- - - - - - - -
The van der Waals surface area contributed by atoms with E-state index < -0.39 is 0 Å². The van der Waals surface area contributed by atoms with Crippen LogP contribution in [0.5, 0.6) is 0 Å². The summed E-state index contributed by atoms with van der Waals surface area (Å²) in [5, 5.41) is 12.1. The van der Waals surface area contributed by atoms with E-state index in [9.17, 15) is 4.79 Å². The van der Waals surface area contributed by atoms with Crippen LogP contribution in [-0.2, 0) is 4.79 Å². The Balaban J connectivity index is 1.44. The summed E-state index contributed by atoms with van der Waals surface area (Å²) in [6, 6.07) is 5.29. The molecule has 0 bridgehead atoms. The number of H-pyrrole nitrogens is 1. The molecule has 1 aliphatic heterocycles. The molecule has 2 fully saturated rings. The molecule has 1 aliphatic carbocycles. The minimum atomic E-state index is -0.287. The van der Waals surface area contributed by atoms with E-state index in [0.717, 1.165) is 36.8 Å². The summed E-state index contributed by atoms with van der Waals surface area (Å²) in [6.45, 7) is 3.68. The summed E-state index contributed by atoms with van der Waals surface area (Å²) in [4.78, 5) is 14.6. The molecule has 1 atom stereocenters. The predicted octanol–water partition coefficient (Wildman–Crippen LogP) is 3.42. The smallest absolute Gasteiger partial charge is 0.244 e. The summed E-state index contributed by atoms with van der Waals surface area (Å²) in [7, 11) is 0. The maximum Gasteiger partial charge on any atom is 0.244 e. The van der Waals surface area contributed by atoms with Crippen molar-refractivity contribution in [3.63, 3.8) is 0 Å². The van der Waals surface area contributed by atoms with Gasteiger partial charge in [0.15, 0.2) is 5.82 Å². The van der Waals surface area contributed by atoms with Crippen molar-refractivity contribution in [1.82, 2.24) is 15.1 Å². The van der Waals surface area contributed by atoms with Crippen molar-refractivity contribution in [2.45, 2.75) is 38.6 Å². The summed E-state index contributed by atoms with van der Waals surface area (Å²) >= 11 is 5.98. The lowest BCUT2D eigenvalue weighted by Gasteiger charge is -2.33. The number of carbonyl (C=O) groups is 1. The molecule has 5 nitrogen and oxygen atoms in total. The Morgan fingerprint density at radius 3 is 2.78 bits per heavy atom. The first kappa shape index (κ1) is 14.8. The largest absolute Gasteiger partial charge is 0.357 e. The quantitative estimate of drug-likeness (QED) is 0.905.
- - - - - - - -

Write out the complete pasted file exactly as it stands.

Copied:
The van der Waals surface area contributed by atoms with E-state index < -0.39 is 0 Å². The van der Waals surface area contributed by atoms with Crippen LogP contribution in [0.5, 0.6) is 0 Å². The summed E-state index contributed by atoms with van der Waals surface area (Å²) in [5, 5.41) is 12.1. The van der Waals surface area contributed by atoms with E-state index in [9.17, 15) is 4.79 Å². The van der Waals surface area contributed by atoms with Crippen LogP contribution in [-0.2, 0) is 4.79 Å². The Balaban J connectivity index is 1.44. The summed E-state index contributed by atoms with van der Waals surface area (Å²) in [6, 6.07) is 5.29. The molecule has 0 bridgehead atoms. The number of H-pyrrole nitrogens is 1. The molecule has 1 aliphatic heterocycles. The molecule has 2 fully saturated rings. The molecule has 1 aliphatic carbocycles. The minimum atomic E-state index is -0.287. The van der Waals surface area contributed by atoms with E-state index in [0.717, 1.165) is 36.8 Å². The summed E-state index contributed by atoms with van der Waals surface area (Å²) in [6.45, 7) is 3.68. The summed E-state index contributed by atoms with van der Waals surface area (Å²) in [4.78, 5) is 14.6. The molecule has 1 atom stereocenters. The predicted octanol–water partition coefficient (Wildman–Crippen LogP) is 3.42. The smallest absolute Gasteiger partial charge is 0.244 e. The summed E-state index contributed by atoms with van der Waals surface area (Å²) in [7, 11) is 0. The maximum Gasteiger partial charge on any atom is 0.244 e. The van der Waals surface area contributed by atoms with Crippen molar-refractivity contribution in [3.63, 3.8) is 0 Å². The van der Waals surface area contributed by atoms with Gasteiger partial charge in [0.15, 0.2) is 5.82 Å². The van der Waals surface area contributed by atoms with Crippen molar-refractivity contribution in [1.82, 2.24) is 15.1 Å². The van der Waals surface area contributed by atoms with Crippen molar-refractivity contribution in [2.45, 2.75) is 38.6 Å². The summed E-state index contributed by atoms with van der Waals surface area (Å²) >= 11 is 5.98. The lowest BCUT2D eigenvalue weighted by Gasteiger charge is -2.33. The number of carbonyl (C=O) groups is 1. The molecule has 5 nitrogen and oxygen atoms in total. The Morgan fingerprint density at radius 3 is 2.78 bits per heavy atom. The first kappa shape index (κ1) is 14.8. The largest absolute Gasteiger partial charge is 0.357 e. The quantitative estimate of drug-likeness (QED) is 0.905.